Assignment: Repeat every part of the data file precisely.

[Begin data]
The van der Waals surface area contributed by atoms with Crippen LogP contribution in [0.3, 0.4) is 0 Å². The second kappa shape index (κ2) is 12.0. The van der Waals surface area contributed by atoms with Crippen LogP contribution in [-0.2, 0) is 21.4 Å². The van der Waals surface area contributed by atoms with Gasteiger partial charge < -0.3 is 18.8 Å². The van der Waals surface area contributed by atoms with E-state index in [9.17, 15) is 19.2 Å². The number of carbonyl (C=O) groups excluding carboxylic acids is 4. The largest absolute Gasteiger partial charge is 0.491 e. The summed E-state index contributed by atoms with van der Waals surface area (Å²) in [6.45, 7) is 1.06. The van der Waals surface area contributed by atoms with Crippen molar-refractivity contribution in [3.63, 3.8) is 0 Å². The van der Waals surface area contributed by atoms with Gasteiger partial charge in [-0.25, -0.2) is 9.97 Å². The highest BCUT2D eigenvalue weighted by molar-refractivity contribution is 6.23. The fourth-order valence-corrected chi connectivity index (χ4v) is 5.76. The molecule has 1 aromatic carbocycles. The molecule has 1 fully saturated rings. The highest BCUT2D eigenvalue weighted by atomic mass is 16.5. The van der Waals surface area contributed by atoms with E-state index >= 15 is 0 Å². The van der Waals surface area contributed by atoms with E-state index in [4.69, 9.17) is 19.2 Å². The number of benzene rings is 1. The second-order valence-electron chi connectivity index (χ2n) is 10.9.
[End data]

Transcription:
The van der Waals surface area contributed by atoms with Crippen LogP contribution in [0.3, 0.4) is 0 Å². The second kappa shape index (κ2) is 12.0. The van der Waals surface area contributed by atoms with Crippen LogP contribution in [-0.2, 0) is 21.4 Å². The van der Waals surface area contributed by atoms with Gasteiger partial charge < -0.3 is 18.8 Å². The van der Waals surface area contributed by atoms with E-state index in [9.17, 15) is 19.2 Å². The number of carbonyl (C=O) groups excluding carboxylic acids is 4. The largest absolute Gasteiger partial charge is 0.491 e. The summed E-state index contributed by atoms with van der Waals surface area (Å²) in [6.45, 7) is 1.06. The van der Waals surface area contributed by atoms with Crippen molar-refractivity contribution in [3.63, 3.8) is 0 Å². The van der Waals surface area contributed by atoms with Gasteiger partial charge in [-0.25, -0.2) is 9.97 Å². The highest BCUT2D eigenvalue weighted by molar-refractivity contribution is 6.23. The fourth-order valence-corrected chi connectivity index (χ4v) is 5.76. The molecule has 1 aromatic carbocycles. The molecule has 1 fully saturated rings. The highest BCUT2D eigenvalue weighted by atomic mass is 16.5. The van der Waals surface area contributed by atoms with E-state index >= 15 is 0 Å². The van der Waals surface area contributed by atoms with E-state index in [4.69, 9.17) is 19.2 Å². The number of benzene rings is 1. The second-order valence-electron chi connectivity index (χ2n) is 10.9.